Avatars Are Nothing New

Article written for MCHS newsletter, Vol. 22, No. 4, 2009.
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An avatar is a persona or name that someone adopts for use in an online environment, typically in order to remain anonymous. In the writing world, these adopted names are called pseudonyms. Surprisingly, when I was doing research for the Nathan Richardson book a few years ago, I ran across pseudonyms (a.k.a. avatars) in the Little Falls Transcript. It is highly unusual to find a newspaper that allows the use of pseudonyms because author identification is sometimes key to context in a news story, and is always critical to an opinion piece.

The Transcript had correspondents in various locales throughout Morrison County who wrote about the news in their communities. Many of these correspondents had avatars. There was Momus from Rich Prairie, Delta from Bellevue, Equity from Two Rivers, Sinbad from the west side of Little Falls, Mockingbird from Little Texas, Wanderer from Brainerd, Shot and Shell from North Prairie, Dell from Sauk Centre, Jemima from Ledoux, Q from Gravelville, and, my favorite pseudonym, Senor Gusto from Parker. Royalton had a number of different correspondents, including Omega, Uncle George, Thirty-five, Alpha, Cow Boy II, and Pickwick.

The Transcript also allowed people to use avatars when submitting letters to the editor. Signatories I discovered included A. German, Voter, Democrat, Ticonderoga, Citizen, and Gossip.

It is unknown whether these people remained truly anonymous within their communities. Indeed, I found a couple of articles related to Sinbad, mentioned above, and he was fully identified.

By Mary Warner
Copyright 2009, Morrison County Historical Society

Sinbad Revealed

One of the correspondents for the Little Falls Transcript in the late 1870s went by the name of Sinbad. The newspaper revealed Sinbad’s true identity when it printed the following two news items. The first article is the Transcript’s take on a humorous incident involving Sinbad. The second item was written by Sinbad, whose intent was to set the record straight. – MW

A Conflagration

F.N. Foster (Sinbad) had a thrilling exploit at Fish Lake, in Green Prairie on Tuesday last. He was up there fishing, and by some mishap was plunged into the water and was thoroughly wet. As the weather is still too cold to render such a state of moisture really enjoyable, Mr. Foster went to his camp fire, added to it a large quantity of dry wood, hung up his wet clothing to dry, and after rolling up in a blanket he went to sleep. After a while he awoke, and to his horror he discovered that the clothing he had hung up to dry was entirely burned up. Here he was, nine miles from home, and nothing to wear but a shirt. He finally found a man from whom he borrowed a pair of drawers, and then sent him to a house to borrow such other articles as were necessary to give him a presentable appearance.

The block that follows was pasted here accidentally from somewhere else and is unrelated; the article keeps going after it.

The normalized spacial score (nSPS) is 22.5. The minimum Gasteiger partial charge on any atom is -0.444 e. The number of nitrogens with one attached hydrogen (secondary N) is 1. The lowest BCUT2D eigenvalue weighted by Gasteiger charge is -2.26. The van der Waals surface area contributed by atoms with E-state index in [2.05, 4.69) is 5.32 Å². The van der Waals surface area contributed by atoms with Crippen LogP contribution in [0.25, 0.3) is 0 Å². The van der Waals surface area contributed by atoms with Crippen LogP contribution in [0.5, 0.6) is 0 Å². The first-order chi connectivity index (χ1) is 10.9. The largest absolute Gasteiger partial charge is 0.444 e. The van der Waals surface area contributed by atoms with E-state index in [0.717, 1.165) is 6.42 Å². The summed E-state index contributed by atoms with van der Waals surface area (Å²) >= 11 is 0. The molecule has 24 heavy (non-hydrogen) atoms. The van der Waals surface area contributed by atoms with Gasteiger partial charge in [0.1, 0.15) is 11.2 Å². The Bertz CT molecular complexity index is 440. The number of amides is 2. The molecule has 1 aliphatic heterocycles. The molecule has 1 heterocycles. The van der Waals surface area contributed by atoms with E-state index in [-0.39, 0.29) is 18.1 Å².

Little Falls Transcript, May 8, 1879

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That “Conflagration.”

Little Falls, May 12, 1879
Editor, Little Falls Transcript:

I noticed in your issue of the 8th inst. an account of a “Conflagration” in which I was supposed to be interested. In fact I was interested in a slight fire, but your account and the facts do not quite agree. I was not at Fish Lake, but at Lake Alexander. I did not “fall into the lake,” but – well I will explain. I went up to lake Alexander, which is about 24 miles from “home,” to fish; and happening to get my pants wet by drawing my line across them, I hung them up by the camp fire to dry. In the morning I arose, and on looking where my unmentionables should have been, I found they were “non est cumatibus.” It makes me pant to tell it, but they were, as you say, conflagrated, cremated, burned up. I borrowed a pair of drawers, a paper collar and a rubber coat from my partner, the coat and drawers for comfort and the shirt collar for decency. But I wouldn’t advise anyone to start with that kind of an outfit, as the gentle zephyrs have too much play around a fellow’s person. I sent a blanket and some thread to a (“house”) wigwam, and enlisted the services of a smoked yankee of the feminine gender, and by the middle of the afternoon had a very passable pair of blanket pants, stripes and all. While sailing around in my rubber coat, etc., partner said I bore a strong resemblance to a billiard cue dressed in mourning, and I rather think I did. We caught over 400 nice black bass, and had a good time generally. Loss fully covered by insurance. For further particulars enquire of
Sinbad.

Little Falls Transcript, May 15, 1879

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